Don’t force it; listen to your teammates
Practicing life and law as a harmonious whole.
This past weekend, I walked with my sixteen-month-old son through the park, which included soccer practices in progress. He loves watching live soccer and football, so I pay attention along with him.
To a group of junior high school-age players, the coach said, "Don’t force it. Listen to your teammates, instead of keeping your head down." I remarked to my son that no team athletic coach had ever given me such beneficial advice.
I have mixed feelings about conventional team sports. On the one hand, conventional team sports focus too much on competition between sides, rather than on cooperation among all to achieve a solution and harmony. Always there is a winner and loser, which is a rather extreme result; then, again, that is what trials are about in many ways. Conventional team sports often involve male-only teams. They often invade players’ privacy through drug testing. On the other hand, conventional team sports teach players teamwork, patience, and discipline, and help keep people physically and mentally fit.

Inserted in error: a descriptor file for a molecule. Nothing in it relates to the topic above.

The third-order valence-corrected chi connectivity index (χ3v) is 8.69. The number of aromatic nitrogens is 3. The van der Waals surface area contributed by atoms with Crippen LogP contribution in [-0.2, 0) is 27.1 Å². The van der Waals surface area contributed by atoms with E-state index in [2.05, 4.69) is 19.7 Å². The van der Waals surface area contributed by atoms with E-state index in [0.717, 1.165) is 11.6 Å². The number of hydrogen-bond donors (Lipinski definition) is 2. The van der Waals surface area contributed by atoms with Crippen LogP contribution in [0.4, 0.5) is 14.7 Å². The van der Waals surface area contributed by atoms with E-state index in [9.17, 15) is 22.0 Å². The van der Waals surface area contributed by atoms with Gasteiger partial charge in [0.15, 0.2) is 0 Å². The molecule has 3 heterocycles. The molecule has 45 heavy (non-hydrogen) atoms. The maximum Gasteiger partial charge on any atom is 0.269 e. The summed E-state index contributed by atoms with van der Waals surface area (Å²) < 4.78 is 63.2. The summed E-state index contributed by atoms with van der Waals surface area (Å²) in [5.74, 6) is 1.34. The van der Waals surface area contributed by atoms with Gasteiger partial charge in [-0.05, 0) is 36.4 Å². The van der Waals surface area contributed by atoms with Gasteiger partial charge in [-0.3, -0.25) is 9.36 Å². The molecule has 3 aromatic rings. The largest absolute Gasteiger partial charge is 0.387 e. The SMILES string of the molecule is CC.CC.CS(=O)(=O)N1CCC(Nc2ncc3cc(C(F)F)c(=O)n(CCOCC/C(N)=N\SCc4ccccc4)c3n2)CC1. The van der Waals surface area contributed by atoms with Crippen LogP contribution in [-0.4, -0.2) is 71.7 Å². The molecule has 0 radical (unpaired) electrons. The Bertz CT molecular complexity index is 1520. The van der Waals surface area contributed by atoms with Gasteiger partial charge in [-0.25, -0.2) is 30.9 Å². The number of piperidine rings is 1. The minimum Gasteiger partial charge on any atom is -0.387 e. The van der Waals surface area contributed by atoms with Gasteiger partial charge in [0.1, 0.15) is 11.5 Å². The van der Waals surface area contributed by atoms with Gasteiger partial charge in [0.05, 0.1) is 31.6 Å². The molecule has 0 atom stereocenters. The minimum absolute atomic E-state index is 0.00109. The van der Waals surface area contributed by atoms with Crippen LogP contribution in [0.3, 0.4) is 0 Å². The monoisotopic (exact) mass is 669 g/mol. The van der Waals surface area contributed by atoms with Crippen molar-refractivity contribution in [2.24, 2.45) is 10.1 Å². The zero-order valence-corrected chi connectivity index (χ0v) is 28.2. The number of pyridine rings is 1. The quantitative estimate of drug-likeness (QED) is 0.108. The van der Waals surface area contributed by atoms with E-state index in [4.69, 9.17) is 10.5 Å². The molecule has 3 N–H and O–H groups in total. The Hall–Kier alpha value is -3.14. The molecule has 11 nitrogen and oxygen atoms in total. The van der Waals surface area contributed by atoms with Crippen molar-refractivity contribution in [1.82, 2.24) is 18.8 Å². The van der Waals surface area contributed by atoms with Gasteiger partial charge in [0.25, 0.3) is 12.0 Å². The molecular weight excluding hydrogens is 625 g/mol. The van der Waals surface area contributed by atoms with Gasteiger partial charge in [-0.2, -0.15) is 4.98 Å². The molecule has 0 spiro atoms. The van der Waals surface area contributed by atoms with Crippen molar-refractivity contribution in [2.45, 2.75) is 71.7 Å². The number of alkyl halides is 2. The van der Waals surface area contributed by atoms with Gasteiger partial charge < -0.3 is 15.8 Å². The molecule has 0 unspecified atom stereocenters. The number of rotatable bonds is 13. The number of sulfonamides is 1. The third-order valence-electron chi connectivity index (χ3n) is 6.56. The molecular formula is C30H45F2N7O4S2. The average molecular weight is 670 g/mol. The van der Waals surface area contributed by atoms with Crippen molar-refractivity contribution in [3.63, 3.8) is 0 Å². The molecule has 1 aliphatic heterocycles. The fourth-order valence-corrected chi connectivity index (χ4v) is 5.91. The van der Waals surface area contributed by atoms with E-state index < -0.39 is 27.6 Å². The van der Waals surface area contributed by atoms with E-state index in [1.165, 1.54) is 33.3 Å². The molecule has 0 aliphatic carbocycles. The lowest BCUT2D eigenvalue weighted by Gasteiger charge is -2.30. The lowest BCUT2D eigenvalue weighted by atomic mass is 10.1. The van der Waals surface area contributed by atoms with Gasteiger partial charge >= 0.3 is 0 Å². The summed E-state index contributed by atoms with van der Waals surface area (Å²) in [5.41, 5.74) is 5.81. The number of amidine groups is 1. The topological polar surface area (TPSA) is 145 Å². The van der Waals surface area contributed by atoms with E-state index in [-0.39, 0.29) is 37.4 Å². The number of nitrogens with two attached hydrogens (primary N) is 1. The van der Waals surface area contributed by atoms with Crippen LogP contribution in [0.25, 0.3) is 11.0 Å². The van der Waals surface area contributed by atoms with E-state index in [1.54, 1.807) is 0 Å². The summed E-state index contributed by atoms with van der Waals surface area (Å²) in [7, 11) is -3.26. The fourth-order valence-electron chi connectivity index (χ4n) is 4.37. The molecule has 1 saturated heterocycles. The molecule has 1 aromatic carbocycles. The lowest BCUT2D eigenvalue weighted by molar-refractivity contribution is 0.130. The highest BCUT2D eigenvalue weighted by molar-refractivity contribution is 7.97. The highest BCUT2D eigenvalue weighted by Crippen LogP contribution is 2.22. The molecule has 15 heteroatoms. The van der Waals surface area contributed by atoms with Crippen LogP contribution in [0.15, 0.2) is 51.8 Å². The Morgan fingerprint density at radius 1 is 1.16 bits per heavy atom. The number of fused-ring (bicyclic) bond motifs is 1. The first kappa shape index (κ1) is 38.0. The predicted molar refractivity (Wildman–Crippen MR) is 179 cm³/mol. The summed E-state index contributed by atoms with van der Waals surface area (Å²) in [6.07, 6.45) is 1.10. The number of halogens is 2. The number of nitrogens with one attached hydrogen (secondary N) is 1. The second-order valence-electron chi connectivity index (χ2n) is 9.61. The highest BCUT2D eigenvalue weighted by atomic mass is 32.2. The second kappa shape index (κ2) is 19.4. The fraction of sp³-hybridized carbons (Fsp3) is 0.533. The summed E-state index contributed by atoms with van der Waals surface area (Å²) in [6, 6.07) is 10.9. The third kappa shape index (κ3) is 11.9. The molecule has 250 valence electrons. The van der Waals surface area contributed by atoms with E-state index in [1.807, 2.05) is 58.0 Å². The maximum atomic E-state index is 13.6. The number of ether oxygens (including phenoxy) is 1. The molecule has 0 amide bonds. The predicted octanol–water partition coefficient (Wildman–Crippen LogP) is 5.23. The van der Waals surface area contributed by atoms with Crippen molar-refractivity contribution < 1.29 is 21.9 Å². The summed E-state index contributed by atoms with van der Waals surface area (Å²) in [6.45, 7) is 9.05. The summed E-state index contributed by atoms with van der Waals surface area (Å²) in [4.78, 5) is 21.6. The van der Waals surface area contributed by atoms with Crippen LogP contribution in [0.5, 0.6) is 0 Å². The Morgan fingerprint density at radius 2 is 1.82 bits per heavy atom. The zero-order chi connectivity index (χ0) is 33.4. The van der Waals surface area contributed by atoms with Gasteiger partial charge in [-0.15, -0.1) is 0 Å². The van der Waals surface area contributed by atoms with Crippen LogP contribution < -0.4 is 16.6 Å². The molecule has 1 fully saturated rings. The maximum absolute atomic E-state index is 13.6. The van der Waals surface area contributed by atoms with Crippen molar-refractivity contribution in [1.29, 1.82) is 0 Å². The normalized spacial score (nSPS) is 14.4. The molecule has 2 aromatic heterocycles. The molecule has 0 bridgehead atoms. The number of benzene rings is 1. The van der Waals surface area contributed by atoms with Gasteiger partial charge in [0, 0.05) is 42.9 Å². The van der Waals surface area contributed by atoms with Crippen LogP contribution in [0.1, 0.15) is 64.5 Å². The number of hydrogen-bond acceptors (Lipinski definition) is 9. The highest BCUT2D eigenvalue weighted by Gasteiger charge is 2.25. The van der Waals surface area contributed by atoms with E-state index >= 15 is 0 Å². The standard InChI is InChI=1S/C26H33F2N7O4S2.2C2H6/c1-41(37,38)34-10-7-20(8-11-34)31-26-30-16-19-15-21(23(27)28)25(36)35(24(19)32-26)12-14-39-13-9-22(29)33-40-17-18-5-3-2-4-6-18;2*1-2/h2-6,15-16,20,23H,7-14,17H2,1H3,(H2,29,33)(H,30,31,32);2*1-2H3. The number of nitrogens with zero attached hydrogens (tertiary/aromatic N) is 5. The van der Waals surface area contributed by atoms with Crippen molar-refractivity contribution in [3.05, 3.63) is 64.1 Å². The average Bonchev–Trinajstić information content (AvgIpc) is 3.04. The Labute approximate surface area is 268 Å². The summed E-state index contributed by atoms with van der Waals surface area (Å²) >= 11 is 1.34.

My t’ai chi teacher Len Kennedy teaches "No hurry, no worry." He also asks how we handle change. Do we resist it? Do we deny it? Or, do we do what we are supposed to do, which is to accept the change and work with it? He teaches about practicing the t’ai chi form in unison, as doing otherwise will not get us to tao when practicing in a group, he says. He teaches about using soft energy to push one hundred pounds. This is similar to, and goes beyond, the soccer coach’s recent lesson of "Don’t force it. Listen to your teammates."
Applied to the trial lawyer arena, all this shows the power of practicing t’ai chi in litigation battle. At our best, we do not get all angry, fuming and resistant when a judge throws us an onerous curve ball. Instead, we accept the change, and try to turn it to our best advantage. Jon Katz.